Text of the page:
DANBURY, Conn. — Vice President Biden journeyed Thursday to this New England town, 12 miles from where an elementary school became a scene of slaughter in December, to make a fiery plea for Congress to toughen the nation’s gun laws.
Vowing that there is “a moral price to be paid for inaction,” Biden sought to publicly shame lawmakers who are hesitant about voting for President Obama’s gun-control agenda.
“I can’t imagine how we will be judged as a society if we do nothing,” Biden said. “If you’re concerned about your political survival, you should be concerned about the survival of our children. And guess what? I believe the price to be paid politically should go to those who refuse to act. . . . The American people are with us.”
Biden, his voice getting louder and louder, delivered a point-by-point rebuttal of the National Rifle Association’s and other gun rights activists’ arguments against stricter gun restrictions. Biden argued that people do not need AR-15s and other so-called assault rifles for self-protection.
“They say well, it’s about our culture,” Biden said. “The facts are, our culture’s not killing 25 people a day. It’s weapons and high-capacity magazines. It’s criminals who get guns without going through a background check.”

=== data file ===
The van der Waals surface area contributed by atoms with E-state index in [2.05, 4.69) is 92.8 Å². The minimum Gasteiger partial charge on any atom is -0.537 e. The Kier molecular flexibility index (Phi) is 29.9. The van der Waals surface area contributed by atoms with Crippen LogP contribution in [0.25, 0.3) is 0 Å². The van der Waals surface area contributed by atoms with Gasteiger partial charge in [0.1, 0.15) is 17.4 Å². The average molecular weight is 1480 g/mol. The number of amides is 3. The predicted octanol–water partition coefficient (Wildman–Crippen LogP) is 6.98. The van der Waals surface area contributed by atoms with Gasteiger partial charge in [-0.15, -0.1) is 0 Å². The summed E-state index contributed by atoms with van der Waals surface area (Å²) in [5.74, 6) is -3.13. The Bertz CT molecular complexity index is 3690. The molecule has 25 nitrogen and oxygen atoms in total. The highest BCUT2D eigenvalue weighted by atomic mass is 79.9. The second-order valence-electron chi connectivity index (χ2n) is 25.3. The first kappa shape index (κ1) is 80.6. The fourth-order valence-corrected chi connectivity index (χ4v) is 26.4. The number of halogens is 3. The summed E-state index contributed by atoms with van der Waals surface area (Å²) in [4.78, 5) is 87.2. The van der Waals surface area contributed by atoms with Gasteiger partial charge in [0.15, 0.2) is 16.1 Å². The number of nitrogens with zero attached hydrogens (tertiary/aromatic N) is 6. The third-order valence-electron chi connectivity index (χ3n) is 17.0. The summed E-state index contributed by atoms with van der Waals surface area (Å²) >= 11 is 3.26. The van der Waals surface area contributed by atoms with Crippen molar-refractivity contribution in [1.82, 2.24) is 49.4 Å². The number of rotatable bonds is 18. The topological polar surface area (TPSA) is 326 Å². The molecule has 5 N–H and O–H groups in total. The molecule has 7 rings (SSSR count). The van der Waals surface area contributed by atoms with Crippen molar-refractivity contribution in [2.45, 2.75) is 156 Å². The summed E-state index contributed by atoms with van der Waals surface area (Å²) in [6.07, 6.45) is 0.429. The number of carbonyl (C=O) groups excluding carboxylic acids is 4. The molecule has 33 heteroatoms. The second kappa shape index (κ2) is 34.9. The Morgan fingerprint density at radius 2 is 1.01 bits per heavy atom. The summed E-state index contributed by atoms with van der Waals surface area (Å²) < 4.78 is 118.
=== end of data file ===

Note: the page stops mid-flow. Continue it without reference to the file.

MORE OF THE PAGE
Biden accused some questioners participating in his online chats of planting questions designed to place roadblocks to his gun-control agenda.
“They say, all you’re going to do, Biden, you and the president, you’re going to deny law-abiding citizens their rights under the Second Amendment,” Biden said. “Not true.”
NRA spokesman Andrew Arulanandam said in a statement responding to Biden’s speech: “Holding press conferences and making speeches will not make our country or our children safer. Prosecuting criminals, fixing our broken mental health system and placing law enforcement in schools will. That’s what the American people and the National Rifle Association support.”
The vice president’s remarks came at the end of a day-long conference at Western Connecticut State University, where much of the state’s political leadership, as well as U.S. Education Secretary Arne Duncan, gathered to discuss federal laws that could prevent future shootings.
Two months ago, a gunman shot and killed 20 small children and six educators at Sandy Hook Elementary School in nearby Newtown. Emotions were raw at Thursday’s event; many attendees were from the Newtown community.
Lynn McDonnell, whose daughter, Grace, died in the shooting, addressed the forum and said she was trying to be “fearless” in her efforts to push for tougher gun laws. She got choked up when she brought up the young students who were shot Dec. 14.
“We owe it to our children, and I owe it to my daughter, Grace,” McDonnell said.
Connecticut’s two U.S. senators and the congresswoman who represents the Newtown area, all Democrats, gave speeches urging swift action on gun laws. Sen. Richard Blumenthal said he believed measures to require background checks for all gun buyers, as well as making gun trafficking a federal crime, were “achievable.”
Source : washingtonpost[dot]com